MUSC Sports Medicine

The weather is getting warmer, the days are getting longer, and the smell of fresh cut grass and barbecue is filling the air. This can only mean one thing, the beginning of another lacrosse season.  Lacrosse was started by the Native Americans centuries ago.2  Since then, there have been changes to the equipment used to increase safety such as helmets, mouth guards, shoulder pads, elbow pads, and gloves; however, injuries will always exist.  Some of the more common injuries sustained by lacrosse players involve the ankles, knees, and head.

A lateral ankle sprain is an injury almost every athlete suffers at some point.  The most common of ankle sprains involve injury to one or more of the ligaments on the outside (lateral) of the ankle.  Most athletes report rolling their ankle inwards and experiencing immediate pain over the lateral ankle.  Swelling and bruising may develop as well.  Initial management should include rest, ice, compression, and elevation (RICE).  In addition to RICE, recovery should involve improving strength, flexibility, and balance.  Most athletes with a mild ankle sprain are able to return to lacrosse within ten days of the injury.

Knee ligament sprains in lacrosse often include the anterior cruciate ligament (ACL), or the medial collateral ligament (MCL).  Injury to these ligaments can occur with or without contact.  With contact, the athlete is usually hit from the back or outside of the knee.  Injury without contact usually involves a cutting or twisting motion such as with roll dodges, face dodges, and split dodges where quick fast movements are made.   Athletes will usually notice sudden pain when the injury occurs and may also report a pop or difficulty walking.  Depending on the severity, swelling will occur within hours of the injury.  Immediate care for these injuries should include RICE.  With MCL and ACL injuries, the knee can quickly become very unstable.  While the length of time to return to play varies greatly depending on the severity of the injury, a full tear of the ACL usually means the end of the season for a lacrosse player.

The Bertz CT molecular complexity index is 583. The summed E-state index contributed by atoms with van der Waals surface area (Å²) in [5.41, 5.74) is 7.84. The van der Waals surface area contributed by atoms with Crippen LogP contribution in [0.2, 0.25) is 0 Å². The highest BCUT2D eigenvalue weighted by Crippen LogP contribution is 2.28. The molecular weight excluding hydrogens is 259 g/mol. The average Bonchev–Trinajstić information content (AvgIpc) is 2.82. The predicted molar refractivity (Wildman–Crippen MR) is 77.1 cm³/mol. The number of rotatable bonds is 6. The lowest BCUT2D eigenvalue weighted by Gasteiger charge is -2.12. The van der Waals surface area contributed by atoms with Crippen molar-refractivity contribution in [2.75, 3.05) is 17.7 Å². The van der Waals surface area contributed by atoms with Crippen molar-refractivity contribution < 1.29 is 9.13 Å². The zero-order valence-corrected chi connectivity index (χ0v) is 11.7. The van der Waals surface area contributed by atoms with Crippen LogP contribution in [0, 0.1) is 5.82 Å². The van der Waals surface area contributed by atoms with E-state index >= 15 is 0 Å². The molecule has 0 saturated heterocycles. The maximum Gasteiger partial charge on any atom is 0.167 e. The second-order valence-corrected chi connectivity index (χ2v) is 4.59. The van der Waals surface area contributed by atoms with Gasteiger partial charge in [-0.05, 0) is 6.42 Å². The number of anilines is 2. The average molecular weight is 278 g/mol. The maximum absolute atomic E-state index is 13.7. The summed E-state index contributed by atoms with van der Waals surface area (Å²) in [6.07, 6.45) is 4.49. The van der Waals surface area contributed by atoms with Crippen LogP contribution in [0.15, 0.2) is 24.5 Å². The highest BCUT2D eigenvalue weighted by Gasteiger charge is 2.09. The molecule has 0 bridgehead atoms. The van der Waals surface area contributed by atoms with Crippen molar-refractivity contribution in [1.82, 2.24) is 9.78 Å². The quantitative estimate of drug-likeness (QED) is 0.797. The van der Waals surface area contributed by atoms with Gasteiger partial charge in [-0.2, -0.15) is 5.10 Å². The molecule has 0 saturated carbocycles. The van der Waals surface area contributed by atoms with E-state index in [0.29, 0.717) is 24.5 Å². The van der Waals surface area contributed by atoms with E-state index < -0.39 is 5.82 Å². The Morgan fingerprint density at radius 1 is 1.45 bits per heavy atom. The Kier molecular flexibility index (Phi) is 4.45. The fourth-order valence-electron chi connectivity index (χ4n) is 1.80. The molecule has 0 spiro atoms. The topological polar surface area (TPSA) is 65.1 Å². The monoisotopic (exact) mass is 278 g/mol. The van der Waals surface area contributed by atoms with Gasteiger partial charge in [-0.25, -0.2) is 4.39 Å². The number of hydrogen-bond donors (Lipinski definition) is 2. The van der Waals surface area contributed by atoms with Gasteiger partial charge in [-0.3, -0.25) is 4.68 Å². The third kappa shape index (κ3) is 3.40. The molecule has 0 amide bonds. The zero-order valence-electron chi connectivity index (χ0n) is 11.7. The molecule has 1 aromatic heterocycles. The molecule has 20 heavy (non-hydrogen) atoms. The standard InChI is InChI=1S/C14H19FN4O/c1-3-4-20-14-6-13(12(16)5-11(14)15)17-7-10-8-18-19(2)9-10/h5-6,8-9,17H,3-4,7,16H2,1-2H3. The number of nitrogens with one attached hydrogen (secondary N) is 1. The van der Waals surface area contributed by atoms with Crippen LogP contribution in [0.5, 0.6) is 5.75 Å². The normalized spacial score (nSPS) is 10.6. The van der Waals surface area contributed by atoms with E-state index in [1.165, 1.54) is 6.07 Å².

Concussion should be considered the most serious of the common lacrosse injuries since it involves an injury to the brain.  In lacrosse, concussions are commonly suffered as a result of contact from another player, stick, or ball. Unlike more severe traumatic brain injuries, concussions cannot be confirmed with any imaging technologies.  They can be very easy to overlook, misdiagnose, and hide.  Mismanaging even the mildest of concussions can lead to long-term disability or death if there is a second trauma before the injury has completely resolved.  Concussion symptoms can include headache, “pressure in head,” neck pain, nausea/vomiting, dizziness, blurred vision, balance problems, sensitivity to light or noise, feeling slowed down, feeling “in a fog,” “don’t feel right”, difficulty concentrating, difficulty remembering, fatigue/low energy, confusion, drowsiness, trouble falling asleep, more emotional, irritability, sadness, and nervous/anxious.1  Other signs that may be observed include a loss of consciousness, loss of memory, confusion, or abnormal behavior.1  If there is even one mild and short lived concussion symptom after a hit to the head, this athlete should be immediately removed from play and evaluated by a healthcare professional that is well versed in the most recent evaluation and management criteria.  One common phrase used for concussion management is, “when in doubt, sit them out.”

With lacrosse quickly growing in popularity in the United States, safety always needs to be in the front of our minds.  It’s difficult for any lacrosse athlete who suffers an injury that results in lost playing time, but caring for them early and with the help of your Athletic Trainer or Physician will guarantee a return to the field as quickly and safely as possible. 

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1. SCAT3. Br J Sports Med. 2013;47(5):259.
2. Vennum Jr. T.  The History of Lacrosse. http://www.uslacrosse.org/about-the-sport/history.aspx. Accessed April 19, 2015.